Although ACEJMC does not define exactly how units design their programs, the organization outlines nine core standards for accreditation: 1. Mission, governance, and administration; 2. Curriculum and instruction; 3. Diversity and inclusiveness; 4. Full-time and part-time faculty; 5. Scholarship, which includes research, creative, and professional service; 6. Student services; 7. Resources, facilities, and equipment; 8. Professional and public service; 9. Assessment of learning outcomes (ACEJMC, n.d.-b). With each standard there is a basic principle and an outline of key indicators and evidence. These standards provide the rubric for how the programs are evaluated during the accreditation process. The process of accreditation happens every six years and programs complete a self-study before an accreditation team conducts a site visit. After the self-study and site visit, the national accrediting committee reviews the materials and votes, and then the national accrediting council takes final action (ACEJMC, n.d.-c). 

PRSA Certification in Education for Public Relations (CEPR) 

In 1989, the Public Relations Society of America established a certification for public relations programs through its educational affairs committee (PRSSA, 2020). Similar to the ACEJMC process, the CEPR requires programs to submit a self-assessment, followed by a site visit with two PRSA members. CEPR identifies eight standards, which include an analysis of the curriculum; faculty; resources, equipment, and facilities; students; assessment; professional affiliations; relationship with the unit and university; and perspectives on diversity and global public relations (PRSSA, 2020). 

Value of Accreditation 

Research suggests that most journalism and mass communication programs see accreditation as a path to reputation enhancement (Blom et al., 2012). There is no evidence to suggest that accredited schools are “better” than unaccredited schools, especially when it comes to social justice issues (e.g., human rights) (Blom et al., 2012; Reilly, 2018; Seamon, 2010). However, ethics is a key component attributed to professional and public service (ACEJMC) and curriculum and diversity and global perspectives (CEPR).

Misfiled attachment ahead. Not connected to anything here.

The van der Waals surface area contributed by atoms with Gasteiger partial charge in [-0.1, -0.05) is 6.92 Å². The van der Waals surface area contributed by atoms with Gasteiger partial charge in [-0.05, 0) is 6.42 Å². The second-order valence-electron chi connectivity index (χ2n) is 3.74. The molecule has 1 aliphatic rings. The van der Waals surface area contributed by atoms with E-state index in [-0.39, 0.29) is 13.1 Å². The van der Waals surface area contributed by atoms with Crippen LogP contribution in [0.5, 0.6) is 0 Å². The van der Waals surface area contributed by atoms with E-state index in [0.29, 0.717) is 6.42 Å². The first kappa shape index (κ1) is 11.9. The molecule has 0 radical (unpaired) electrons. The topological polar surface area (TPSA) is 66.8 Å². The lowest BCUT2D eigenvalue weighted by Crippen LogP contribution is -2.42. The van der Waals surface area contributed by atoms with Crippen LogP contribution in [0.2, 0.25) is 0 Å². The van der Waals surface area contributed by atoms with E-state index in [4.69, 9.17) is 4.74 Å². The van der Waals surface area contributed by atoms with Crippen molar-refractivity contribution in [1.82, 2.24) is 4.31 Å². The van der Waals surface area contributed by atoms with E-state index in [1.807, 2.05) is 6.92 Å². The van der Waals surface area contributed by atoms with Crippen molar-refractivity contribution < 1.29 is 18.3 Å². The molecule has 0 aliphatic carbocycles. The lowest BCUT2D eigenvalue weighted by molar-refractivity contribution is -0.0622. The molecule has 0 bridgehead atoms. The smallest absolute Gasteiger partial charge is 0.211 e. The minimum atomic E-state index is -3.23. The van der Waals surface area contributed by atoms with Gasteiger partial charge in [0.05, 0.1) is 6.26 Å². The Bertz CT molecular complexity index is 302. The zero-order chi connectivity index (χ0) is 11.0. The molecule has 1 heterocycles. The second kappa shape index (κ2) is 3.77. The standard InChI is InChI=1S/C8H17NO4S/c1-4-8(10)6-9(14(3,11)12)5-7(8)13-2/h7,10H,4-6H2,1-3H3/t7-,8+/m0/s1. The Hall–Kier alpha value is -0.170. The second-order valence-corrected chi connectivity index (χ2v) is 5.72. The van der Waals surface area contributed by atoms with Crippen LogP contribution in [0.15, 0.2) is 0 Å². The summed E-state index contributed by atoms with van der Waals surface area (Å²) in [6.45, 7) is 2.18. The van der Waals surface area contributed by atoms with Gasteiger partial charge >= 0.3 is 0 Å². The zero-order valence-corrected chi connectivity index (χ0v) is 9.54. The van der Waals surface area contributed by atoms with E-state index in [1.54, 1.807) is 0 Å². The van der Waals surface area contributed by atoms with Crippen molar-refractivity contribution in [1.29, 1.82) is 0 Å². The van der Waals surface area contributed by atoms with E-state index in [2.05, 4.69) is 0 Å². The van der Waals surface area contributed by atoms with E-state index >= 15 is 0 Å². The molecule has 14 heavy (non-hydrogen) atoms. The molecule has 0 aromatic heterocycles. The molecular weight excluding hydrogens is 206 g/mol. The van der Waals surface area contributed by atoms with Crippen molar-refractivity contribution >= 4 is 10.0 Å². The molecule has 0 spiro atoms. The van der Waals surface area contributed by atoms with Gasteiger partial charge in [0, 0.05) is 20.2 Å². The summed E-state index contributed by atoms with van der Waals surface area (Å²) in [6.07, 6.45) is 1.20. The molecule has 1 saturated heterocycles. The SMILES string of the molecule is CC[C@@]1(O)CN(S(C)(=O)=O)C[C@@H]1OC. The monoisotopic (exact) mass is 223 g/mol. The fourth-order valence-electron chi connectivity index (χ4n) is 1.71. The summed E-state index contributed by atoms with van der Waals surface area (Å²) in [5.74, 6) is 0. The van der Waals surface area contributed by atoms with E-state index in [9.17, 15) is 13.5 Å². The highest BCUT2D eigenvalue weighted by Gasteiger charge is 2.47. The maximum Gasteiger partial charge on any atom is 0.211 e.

Pedagogy and Curricula

The previous standards review and research into accreditation suggests that incorporating ethics more robustly will be initiated by the professor or the school. In 1999, in one of the earliest PR pedagogy articles, Coombs and Rybacki synthesized survey results and conversations that emerged from a pedagogy task force team at the National Communication Association (NCA) summer conference on public relations education. Coombs and Rybacki (1999) concluded the public relations pedagogy was “steeped in active learning” (p. 55). At the time, PR professors placed an emphasis on bridging theory and practice through dynamic assignments, lessons, and outside-of-the-classroom opportunities (Coombs & Rybacki, 1999). Since this trailblazing article on public relations pedagogy, scholars have explored pedagogy through the lens of writing (e.g., Hardin & Pompper, 2004; Waymer, 2014), social media (e.g., Kim & Freberg, 2016), and international perspectives (e.g., Thompson, 2018).

Public Relations Curricula 

Public relations scholars who study PR curriculum note that there has been a transition toward a more skills-based, professional focus (Auger & Cho, 2016). For some, the shift to a more professionally minded profession can erode what some believe is the purpose of higher education, which is to pursue knowledge for the sake of pursuing knowledge (Auger & Cho, 2016; Brint et al., 2005). Attempting to focus on skills-based lessons can result in the exclusion of topics such as race, globalization, and interdisciplinary perspectives (Auger & Cho, 2016).